Here’s a little about cultiwilding in English and Danish. Cultivate to be wild. See also cultiwilding people.

about cultiwilding  1

Cultiwilding is a permaculture experiment where human beings naturally are part of the landscape. The Living Lab comes in extension of a broad theoretical and practical background. Studies, research and voluntary development work in agroecology, regenerative earth care and lifeways in the Amazon and the Andes are some of the more prominent sources of inspiration.

Cultiwilding er et permakultur eksperiment, hvor mennesket naturligvis er del af landskabet. Et Levende Laboratorie i forlængelse af bred teoretisk og praktisk baggrund. Studier, forskning og frivilligt udviklingsarbejde i agroecology, regenerativ jordbrug og livet i Sydamerikas regnskov og bjerge er nogle af de mere fremtrædende inspirationskilder.

about cultiwilding 2

,,, and here is a robotsplainer long version:

“…About Cultiwilding: A Synthesis of Rewilding, Permaculture, and Regenerative Agriculture

In our exploration of “Cultiwilding,” we encounter not only the rich debates in the philosophy of science, as presented by Thomas Kuhn and Paul Feyerabend, but also the fascinating insights gleaned from anthropology and the science of magic. Additionally, we can draw inspiration from Amazonian Dark Earth (ADE), a prime example of how human interaction with the environment can result in astonishing ecological outcomes.

Charles Mann’s work “1491” provides a compelling lens through which to view the concept of Cultiwilding. Mann’s exploration of pre-Columbian America challenges the prevailing narrative of pristine wilderness, highlighting how indigenous societies were active agents in shaping their environments. In “1491,” we see evidence of complex civilizations that practiced sophisticated land management, including controlled burns, terracing, and agroforestry. These practices transformed landscapes, increased biodiversity, and enhanced soil fertility—an early form of Cultiwilding.

William Balée’s groundbreaking research in Amazonia adds depth to our understanding of human-nature interactions. His studies of historical ecology demonstrate that indigenous peoples in the Amazon maintained intricate knowledge of their environments, shaping landscapes in ways that enhanced biodiversity and ecosystem productivity. Balée’s work underscores the idea that human societies, when deeply attuned to their surroundings, can act as ecological stewards, enriching rather than depleting the land.

James C. Scott’s concept of “the art of not being governed” offers a critical perspective on the role of decentralized governance and resistance to state control. In the context of Cultiwilding, Scott’s ideas challenge centralized approaches to land management. His work suggests that communities, when left to govern their own environments, often adopt more sustainable and contextually relevant practices, echoing the principles of anarchism within Cultiwilding.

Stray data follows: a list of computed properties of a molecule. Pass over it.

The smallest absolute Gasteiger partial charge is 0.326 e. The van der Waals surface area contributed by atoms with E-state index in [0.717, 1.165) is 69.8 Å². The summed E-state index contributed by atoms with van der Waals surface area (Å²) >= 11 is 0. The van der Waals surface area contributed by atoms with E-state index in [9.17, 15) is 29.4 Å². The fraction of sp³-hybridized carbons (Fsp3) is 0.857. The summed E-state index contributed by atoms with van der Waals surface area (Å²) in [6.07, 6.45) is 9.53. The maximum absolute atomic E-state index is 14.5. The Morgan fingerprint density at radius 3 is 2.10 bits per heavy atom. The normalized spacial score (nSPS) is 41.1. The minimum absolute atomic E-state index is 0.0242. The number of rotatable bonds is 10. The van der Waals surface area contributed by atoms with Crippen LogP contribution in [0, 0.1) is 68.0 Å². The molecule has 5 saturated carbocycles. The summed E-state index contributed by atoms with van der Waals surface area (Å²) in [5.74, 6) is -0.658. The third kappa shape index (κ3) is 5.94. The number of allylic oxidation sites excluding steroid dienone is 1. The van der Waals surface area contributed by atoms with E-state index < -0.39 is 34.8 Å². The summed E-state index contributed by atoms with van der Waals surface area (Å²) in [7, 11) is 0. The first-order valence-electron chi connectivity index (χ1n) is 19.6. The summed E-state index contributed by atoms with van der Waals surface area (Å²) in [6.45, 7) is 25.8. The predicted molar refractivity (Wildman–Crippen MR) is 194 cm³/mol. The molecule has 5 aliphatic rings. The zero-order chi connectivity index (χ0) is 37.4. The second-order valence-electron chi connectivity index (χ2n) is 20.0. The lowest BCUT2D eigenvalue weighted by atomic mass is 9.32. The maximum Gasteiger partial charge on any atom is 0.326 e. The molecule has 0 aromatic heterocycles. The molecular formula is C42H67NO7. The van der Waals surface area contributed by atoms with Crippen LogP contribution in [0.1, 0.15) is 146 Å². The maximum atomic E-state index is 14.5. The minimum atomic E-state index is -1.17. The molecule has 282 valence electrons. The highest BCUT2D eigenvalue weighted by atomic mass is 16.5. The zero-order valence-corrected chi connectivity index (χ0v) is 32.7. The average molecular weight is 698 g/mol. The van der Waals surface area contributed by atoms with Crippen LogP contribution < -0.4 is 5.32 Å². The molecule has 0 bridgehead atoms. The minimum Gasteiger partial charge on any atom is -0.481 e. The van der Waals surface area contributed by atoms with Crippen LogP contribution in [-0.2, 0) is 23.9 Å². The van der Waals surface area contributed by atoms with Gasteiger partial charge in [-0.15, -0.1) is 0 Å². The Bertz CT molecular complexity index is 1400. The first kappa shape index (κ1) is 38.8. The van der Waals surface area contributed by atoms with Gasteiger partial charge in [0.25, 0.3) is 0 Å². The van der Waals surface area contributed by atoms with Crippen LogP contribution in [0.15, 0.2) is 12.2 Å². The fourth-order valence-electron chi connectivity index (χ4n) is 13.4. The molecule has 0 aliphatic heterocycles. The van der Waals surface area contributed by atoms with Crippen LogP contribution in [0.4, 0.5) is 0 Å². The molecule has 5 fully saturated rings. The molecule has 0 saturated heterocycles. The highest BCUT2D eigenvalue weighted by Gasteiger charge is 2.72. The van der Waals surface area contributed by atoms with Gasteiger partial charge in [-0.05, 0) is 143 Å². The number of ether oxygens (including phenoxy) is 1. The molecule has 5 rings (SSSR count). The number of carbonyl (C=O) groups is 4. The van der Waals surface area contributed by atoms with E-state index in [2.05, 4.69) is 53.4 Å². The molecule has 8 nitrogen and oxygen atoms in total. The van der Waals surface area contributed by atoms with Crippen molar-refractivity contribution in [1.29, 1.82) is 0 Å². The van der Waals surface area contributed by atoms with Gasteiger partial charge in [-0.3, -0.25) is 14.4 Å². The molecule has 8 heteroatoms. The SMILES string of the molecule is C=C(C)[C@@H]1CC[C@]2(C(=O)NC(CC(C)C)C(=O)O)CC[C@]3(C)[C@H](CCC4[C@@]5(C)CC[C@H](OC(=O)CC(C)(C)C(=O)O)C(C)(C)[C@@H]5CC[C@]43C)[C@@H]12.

Susanna B. Hecht’s research on political ecology and land use in tropical regions further informs our discussion. Her work sheds light on the intricate connections between land tenure systems, social dynamics, and land-use practices. By incorporating Hecht’s insights, we recognize that land management is not solely an ecological endeavor but a deeply social and political one, necessitating community involvement and equitable decision-making.

Patrick Whitefield’s contributions to permaculture and regenerative agriculture emphasize the importance of design and holistic land management. Whitefield’s work underscores that humans, when guided by permaculture principles, can create landscapes that are not only productive but also regenerative, nurturing both the environment and local communities.

The quote “Animism without anarchism is as meaningless as anarchism without animism” continues to resonate in this enriched context. It underscores the intricate interplay between belief systems, land management, and governance. Animism reminds us that our connection to nature is deeply spiritual and imbued with a sense of reverence for the environment. Anarchism, inspired by Scott’s ideas, challenges centralized and rigid approaches to land management, advocating for more decentralized and community-driven practices. Together, they suggest that our ecological stewardship should be guided by ecological wisdom, cultural sensitivity, and decentralized governance.

In conclusion, Cultiwilding represents a paradigm shift in our approach to ecological restoration and land management, drawing inspiration from diverse fields and scholars. It encourages us to embrace the complexity of human-nature relationships, acknowledging ecological, cultural, and political dimensions in our connection to the land. Cultiwilding offers a transformative vision—a harmonious coexistence with nature, where humans are both creative agents and humble participants in the web of life, guided by the profound synergy between animism, anarchism, and the profound insights of scholars like Balée, Scott, Hecht, and Whitefield…”.